One topic that can sometimes be controversial, and sometimes even cause accusations of “blaspheming the Holy Spirit,” is what is called in a technical sense “glossolalia.” That may seem like a strange word but it is a compound word from the Greek; you know how both scientists and theologians can be with terminology. Colloquially, it is referred to as “speaking in tongues” or the “gift of tongues,” and comes from the word γλῶσσα, glossa, for “language,” and λαλέω, laleo, for “speak.”
There are three primary views regarding such a gift, the first, that the gift is a supernatural or angelic language given for the edification of an individual’s spirit; the second, that the gift is merely the gift of speaking ordinary human languages; and the third view combines the first two views, holding that there are different kinds of tongues, some that are the supernatural ability to either speak or understand a language that one does not know and some that are supernatural. This is a very complicated topic that I have wrestled with on and off for several years trying to unravel. Therefore, before we examine the particulars of this topic we must first lay a general foundation of the Scriptural instances where we see this gift described.
An Overview of Tongues in Scripture
The only application of this gift by individuals in Scripture is twice in the book of Acts, in chapters 2 and 19, although the Lord prophesied it in Mark 16:17. The only teaching given in Scripture on this gift, however, is in Paul’s letter to the church at Corinth in chapter 14, although there is some lead-up in the previous two chapters.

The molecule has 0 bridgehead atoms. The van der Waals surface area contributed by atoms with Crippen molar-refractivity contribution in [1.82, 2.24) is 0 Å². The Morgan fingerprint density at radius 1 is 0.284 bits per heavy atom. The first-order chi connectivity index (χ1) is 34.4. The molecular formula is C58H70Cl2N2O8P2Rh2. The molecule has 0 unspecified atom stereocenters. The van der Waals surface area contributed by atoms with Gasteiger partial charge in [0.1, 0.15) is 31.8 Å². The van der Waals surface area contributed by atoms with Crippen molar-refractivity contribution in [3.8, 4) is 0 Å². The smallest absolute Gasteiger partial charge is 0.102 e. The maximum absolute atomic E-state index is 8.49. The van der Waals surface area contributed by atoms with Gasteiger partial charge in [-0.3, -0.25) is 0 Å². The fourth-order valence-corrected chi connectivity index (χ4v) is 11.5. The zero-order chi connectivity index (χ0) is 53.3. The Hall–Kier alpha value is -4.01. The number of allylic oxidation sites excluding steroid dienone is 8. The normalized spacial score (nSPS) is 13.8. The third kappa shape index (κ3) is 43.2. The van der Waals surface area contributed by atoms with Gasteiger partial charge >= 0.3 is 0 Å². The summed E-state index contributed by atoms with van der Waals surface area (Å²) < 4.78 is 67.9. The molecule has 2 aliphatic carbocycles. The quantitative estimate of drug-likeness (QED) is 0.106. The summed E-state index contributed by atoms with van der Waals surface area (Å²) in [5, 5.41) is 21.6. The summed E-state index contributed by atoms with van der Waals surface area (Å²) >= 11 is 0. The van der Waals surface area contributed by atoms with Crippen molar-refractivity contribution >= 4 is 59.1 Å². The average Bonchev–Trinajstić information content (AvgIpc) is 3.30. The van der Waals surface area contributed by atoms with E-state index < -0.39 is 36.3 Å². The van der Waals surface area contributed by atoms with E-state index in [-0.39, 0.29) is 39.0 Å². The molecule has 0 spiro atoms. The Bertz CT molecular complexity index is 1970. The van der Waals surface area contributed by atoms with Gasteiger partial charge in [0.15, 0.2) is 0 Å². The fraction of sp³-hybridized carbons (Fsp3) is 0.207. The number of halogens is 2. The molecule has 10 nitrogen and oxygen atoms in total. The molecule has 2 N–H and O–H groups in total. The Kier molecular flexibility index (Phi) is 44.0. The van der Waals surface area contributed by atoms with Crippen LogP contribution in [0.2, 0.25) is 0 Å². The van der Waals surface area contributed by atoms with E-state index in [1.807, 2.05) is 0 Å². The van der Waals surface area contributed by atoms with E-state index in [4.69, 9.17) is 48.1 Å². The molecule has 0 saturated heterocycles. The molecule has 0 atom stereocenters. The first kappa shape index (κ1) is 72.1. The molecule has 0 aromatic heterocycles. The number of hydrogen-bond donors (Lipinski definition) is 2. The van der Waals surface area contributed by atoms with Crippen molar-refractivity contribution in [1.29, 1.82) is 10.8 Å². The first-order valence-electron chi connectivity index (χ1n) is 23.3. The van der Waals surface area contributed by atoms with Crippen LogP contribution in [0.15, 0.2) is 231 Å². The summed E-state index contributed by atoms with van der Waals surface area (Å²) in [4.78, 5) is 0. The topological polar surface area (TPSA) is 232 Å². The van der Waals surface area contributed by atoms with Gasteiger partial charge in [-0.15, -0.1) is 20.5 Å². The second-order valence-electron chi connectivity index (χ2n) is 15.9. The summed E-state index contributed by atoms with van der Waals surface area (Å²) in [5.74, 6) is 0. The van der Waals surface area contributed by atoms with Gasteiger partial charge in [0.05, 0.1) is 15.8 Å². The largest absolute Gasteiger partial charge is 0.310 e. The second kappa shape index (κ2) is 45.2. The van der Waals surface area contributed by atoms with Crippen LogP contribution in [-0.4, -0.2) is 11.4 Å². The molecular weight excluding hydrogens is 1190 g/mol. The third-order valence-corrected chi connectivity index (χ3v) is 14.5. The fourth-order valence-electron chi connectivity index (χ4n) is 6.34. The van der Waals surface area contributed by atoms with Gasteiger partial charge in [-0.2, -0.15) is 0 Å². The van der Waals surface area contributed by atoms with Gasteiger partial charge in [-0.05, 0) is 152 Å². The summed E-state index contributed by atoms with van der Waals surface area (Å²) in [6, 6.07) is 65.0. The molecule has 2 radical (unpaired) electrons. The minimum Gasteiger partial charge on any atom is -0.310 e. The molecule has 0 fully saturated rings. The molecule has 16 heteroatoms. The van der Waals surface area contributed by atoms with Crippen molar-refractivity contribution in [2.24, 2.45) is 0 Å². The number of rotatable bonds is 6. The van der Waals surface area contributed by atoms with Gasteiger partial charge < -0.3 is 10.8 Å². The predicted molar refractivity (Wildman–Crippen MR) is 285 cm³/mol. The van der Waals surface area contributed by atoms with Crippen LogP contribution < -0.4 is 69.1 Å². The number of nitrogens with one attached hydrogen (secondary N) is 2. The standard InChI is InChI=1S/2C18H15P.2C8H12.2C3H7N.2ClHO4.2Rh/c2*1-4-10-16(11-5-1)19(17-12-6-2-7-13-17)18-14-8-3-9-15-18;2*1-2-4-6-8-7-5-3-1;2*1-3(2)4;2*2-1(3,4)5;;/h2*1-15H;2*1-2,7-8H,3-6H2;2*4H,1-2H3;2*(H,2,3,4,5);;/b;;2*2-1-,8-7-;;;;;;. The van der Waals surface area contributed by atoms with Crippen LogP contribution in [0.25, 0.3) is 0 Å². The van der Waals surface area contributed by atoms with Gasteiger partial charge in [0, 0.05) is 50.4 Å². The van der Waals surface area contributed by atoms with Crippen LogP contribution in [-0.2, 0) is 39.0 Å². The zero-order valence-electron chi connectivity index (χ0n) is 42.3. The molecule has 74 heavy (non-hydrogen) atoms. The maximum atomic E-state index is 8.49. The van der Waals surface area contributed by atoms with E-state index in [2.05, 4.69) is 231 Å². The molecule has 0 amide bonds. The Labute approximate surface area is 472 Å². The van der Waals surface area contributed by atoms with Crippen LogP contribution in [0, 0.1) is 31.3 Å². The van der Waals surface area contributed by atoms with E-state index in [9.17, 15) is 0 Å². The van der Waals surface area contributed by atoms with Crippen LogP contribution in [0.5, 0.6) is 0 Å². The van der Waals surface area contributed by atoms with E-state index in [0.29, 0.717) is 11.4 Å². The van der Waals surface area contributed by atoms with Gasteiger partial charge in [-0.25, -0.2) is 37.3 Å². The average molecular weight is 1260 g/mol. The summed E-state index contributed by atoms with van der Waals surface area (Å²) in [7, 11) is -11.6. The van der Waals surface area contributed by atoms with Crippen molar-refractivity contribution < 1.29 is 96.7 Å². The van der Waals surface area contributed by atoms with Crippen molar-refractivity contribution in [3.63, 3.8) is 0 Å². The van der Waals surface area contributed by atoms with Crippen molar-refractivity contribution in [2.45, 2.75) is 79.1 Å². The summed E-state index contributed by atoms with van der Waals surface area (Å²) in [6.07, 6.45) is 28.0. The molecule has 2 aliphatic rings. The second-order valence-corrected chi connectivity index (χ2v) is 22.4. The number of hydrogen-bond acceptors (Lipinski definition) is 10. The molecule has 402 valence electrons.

Those who hold that the gift is a supernatural language or at least includes both supernatural and ordinary language will typically focus on particular verses in 1 Corinthians 14. However, those who consider the gift to refer to only ordinary human languages point to the fact that the only times this gift is seen being exercised in Scripture by individuals it is clearly referring to ordinary human language (Acts 2; 19). This is a problem for the first view because if supernatural languages are included as a kind of “gift of tongues” then one would expect an example of it being applied in the church’s early history as recorded in Acts. We certainly have examples of the other form of the gift, the supernatural ability to speak or understand an ordinary language.
The Pagan History of Glossolalia
Although today we typically only think of “tongues” in the context of certain Christian denominations, the idea that divine beings spoke languages different from human languages was very common in the Greco-Roman world. For example, Alexander of Abonoteichus, a Greek mystic, oracle, and founder of the Glycon cult that briefly achieved wide popularity in the Roman world, exhibited glossolalia during his frequent periods of prophetic ecstasy. Also, the Neoplatonist philosopher Iamblichus linked glossolalia to prophecy, writing that prophecy was divine spirit possession that “emits words which are not understood by those that utter them; for they pronounce them, as it is said, with an insane mouth (mainomenό stomati) and are wholly subservient, and entirely yield themselves to the energy of the predominating God.”1